Dear English-speaking readers, this page is an automatic translation made from a post originally written in French. My apologies for any strange sentences and funny mistakes that may have been generated during the process. If you are reading French, click on the French flag below to access the original and correct text:
I continue the story of my journey to Sulawesi, trip dating from July 2007. I will take you back to the Toraja country, for a motorcycle ride through the splendid rice paddies around the village of Batutumonga, north of Rantepao.
Motorcycle ride in the rice fields of Batutumonga
Rantepao, Friday, July 13, 2007. Another fantastic day! Together with my new Spanish friends, Joseba and Ana, I'm off to explore the villages and rice fields of the North.
They also rented a motorbike and we drive together to Batutumonga, with our little photocopied card provided by the hotel.
The road climbs. It rises gradually in a mountainous setting, with rice terraces, breathtaking beauty.
The weather is a little gray and as we gain altitude, it is definitely cooler. We are quick to put on our jackets and rain gear.
After having lunch and admired the view from a big tourist restaurant in Batutumonga itself, we take the road a little by chance and we stray in small stony paths, which pass between the rice fields and connect villages whose name we do not know.
Traditional villages of Toraja country
Everywhere, people are extremely hospitable. Big smiles and hand gestures to greet us. Our visit always fascinates the children.
The villages are cute, with their roofs tongkonan curved, and we stop from time to time, to photograph houses and granaries with rice particularly beautiful, finely carved and painted.
On some, the black and red decoration, with bull motifs, evokes Spain.
We stop at a moment in a place whose name I do not know, but whose beauty scotche us on site. A small valley between two mountains, with rice paddies.
Shades of soft green, strewn with large black rocks, as in a Zen garden. The place is absolutely serene.
A few meters further, we discover that the largest of these rocks also serve as tombs.
In a small village high up in the mountain, we come upon the procession of a small funeral ceremony. It is less sumptuous than that of Rembon which I attended two days earlier.
There, I feel more "voyeur", more embarrassed to take pictures than Rembon, despite the insistence of many guests who are absolutely determined to pose with us. For there are women in the procession who cry and groan.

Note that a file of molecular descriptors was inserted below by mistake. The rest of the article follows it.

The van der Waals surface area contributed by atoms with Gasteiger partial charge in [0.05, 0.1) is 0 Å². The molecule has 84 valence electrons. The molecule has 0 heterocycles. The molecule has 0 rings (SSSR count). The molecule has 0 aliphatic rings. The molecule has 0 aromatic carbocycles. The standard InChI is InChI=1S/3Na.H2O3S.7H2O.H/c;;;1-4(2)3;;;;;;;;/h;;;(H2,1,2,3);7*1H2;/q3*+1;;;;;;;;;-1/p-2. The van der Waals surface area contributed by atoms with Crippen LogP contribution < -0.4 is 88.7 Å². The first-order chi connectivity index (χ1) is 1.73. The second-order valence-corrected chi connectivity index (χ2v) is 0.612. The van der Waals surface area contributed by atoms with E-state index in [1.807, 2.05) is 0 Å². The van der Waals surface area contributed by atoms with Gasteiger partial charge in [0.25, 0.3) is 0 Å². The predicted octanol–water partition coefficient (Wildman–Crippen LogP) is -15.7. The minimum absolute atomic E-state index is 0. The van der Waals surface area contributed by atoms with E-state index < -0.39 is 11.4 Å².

Strange, because in the rest of the group, other people are singing, laughing and shouting, with the festive gaiety I had observed at Rembon, typical of these Toraja funerary ceremonies. The deceased from here is probably dead for less time than that of Rembon, which would explain the openly displayed sadness of these women.
We don't take long. We must get back before dark. It falls early in these latitudes. And we have no idea where we are. But the people are kindly showing us the way. Anyway, as long as we go down, we're in the right direction!
On the way, we meet peasants and children, a bit shy, who carry the barbaque of the buffalo sacrificed at this ceremony. Other children, less timid, met in a village a little lower, we confirm that we are on the right road to return to Rantepao.
Back to Rantepao
The air is warming, we can finally take off our little wool. I am thinking of buying before leaving a sarong as the mountaineers wear here. The piece of cloth is sewn at the ends, and forms like a wide tube, transformable at will in dress, skirt, scarf, cap, or shawl to be wrapped.
We return to finish on the main road below. A happiness, this trip in the North. The most fun of all my walks in Toraja country. Once back in Rantepao, we celebrate this beautiful day around a San Miguel and a solid meal Mambo.
The next day I leave for Lake Poso with the Dutch. Johan found us and negotiated a big 4 × 4 car adapted to the rotten roads that await us, with a nice driver, Ynus. The trip must last a whole day.
The Spaniards, on the other hand, are going to play the backpackers, with the local bus, which makes the connection. They picked up their tickets the day before. We went to examine the bus, parked in front of the agency on Rantepao's main street. No air-conditioning, the thing looks tired, seats are tight. That's a good look. We joke about the agony of the long trip ahead. I have to admit that I'm quite happy to benefit from a more comfortable transport.